As a girl my mom would scramble through envelopes and trim postage stamps from the freshly delivered mail. She’d deposit them gently into a pink ceramic jar she had painted herself that sat in waiting on her dresser. Then she would close it for safekeeping until the next batch of stamps arrived. Some days she picked up a grab-bag of used stamps at the craft store and added them to her collection.
Now the jar, sitting on my dresser in the room where I grew up, collects more dust than it does stamps. I remember rummaging through them when I was a girl myself, but now I am itching to travel home to sift through the micro-designs that have decorated ordinary letters and allowed them to reach their final destination.
Thank you Sir Rowland Hill.
Two days ago I was given one hour to design six individual but cohesive postage stamps in a reasonable postage stamp size as an exercise for my all-time favorite class – design. Throughout the semester this class has challenged me, inspired me and helped me zero-in on all of the little bits of design around me that I cannot get enough of. My instructor stretches our abilities and creativity by prompting a lab exercise every week for which we are normally given one task to complete with several restrictions in place in an hour and 15 minutes or less.
And now I can add aspiring postage stamp designer to my list of dream design ventures.
Thank you Sir Rowland Hill.
Sixty minutes left close to zero time for planning, which I kind of love. By nature I tend to agonize over details, like a Deal or No Deal contestant except without the chance of a million dollars at the end. Instead of pretty models holding cash-filled briefcases, I’m weighing the options between Century and Century Schoolbook or justified and ragged right. They’re killer decisions, I’m telling you.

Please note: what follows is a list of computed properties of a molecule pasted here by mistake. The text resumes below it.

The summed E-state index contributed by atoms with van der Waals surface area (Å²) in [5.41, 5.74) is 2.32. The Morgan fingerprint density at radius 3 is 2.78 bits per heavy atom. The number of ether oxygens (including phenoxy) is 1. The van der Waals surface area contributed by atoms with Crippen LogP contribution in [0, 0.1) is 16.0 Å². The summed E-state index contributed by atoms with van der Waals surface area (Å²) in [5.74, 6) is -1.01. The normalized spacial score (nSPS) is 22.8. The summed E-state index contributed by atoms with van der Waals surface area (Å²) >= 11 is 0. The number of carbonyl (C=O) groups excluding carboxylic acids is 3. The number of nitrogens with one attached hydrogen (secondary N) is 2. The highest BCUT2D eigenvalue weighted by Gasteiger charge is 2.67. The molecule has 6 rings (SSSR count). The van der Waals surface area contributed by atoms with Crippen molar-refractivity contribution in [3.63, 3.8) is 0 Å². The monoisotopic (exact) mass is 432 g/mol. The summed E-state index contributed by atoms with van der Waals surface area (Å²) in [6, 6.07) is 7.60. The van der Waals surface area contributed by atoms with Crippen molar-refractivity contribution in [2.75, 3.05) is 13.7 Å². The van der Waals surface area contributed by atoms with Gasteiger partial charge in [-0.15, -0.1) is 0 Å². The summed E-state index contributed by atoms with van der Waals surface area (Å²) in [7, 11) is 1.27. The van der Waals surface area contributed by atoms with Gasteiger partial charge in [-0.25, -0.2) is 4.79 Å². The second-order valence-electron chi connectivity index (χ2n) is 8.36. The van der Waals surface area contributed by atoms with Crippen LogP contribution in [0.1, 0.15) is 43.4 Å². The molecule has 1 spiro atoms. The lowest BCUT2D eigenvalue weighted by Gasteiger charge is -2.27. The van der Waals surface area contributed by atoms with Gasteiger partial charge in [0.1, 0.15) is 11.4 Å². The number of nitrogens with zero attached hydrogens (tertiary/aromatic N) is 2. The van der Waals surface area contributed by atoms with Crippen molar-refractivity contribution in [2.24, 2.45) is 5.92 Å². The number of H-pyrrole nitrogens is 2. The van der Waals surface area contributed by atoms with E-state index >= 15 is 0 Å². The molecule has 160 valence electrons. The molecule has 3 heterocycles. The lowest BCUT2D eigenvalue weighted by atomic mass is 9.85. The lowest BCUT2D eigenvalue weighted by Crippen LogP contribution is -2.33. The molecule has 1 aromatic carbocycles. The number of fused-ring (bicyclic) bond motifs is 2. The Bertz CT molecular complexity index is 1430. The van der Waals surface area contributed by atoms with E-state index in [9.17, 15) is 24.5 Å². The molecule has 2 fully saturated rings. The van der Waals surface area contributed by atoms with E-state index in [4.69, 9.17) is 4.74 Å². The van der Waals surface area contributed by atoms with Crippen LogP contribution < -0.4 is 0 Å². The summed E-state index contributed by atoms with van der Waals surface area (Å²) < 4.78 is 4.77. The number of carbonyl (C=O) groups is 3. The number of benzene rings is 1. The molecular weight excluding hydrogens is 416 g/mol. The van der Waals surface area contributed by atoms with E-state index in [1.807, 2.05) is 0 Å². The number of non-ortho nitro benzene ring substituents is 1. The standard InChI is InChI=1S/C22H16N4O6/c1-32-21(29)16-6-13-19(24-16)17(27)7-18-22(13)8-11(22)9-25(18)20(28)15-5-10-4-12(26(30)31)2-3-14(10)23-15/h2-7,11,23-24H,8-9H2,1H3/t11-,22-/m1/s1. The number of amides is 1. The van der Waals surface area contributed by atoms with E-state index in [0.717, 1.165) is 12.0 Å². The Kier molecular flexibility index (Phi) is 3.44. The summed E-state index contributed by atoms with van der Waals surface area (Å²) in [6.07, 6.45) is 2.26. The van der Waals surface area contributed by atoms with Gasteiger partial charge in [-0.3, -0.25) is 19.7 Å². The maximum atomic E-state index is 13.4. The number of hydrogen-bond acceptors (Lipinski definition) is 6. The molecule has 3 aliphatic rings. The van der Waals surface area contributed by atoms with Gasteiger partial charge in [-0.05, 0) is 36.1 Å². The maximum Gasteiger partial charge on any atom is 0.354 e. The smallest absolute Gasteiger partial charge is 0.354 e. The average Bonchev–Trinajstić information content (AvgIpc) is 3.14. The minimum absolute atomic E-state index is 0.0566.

But being forced to jump into a project with little opportunity to go back and restart or move things around more times than I can keep track of was sort of freeing. I knew a theme was the best place to start, and as a baby lover with dreams of future nuggets of my own, I went for ‘baby.’ The stork made an appearance from a recent blog illustration. The rest fell into place after exploring some vintage stamp inspiration. It really is fascinating that so much detail fits into thumbprint-size design, but since Sir Rowland Hill invented the first adhesive stamp in 1837 postage has stretched our ability to send letters and packages into orbit around the world and along with it a little piece of art.
Once I get the chance to sort through the old stamps my mom collected over the years, I’ll be putting together some photographs of my favorite postage stamp designs. Check back for that soon.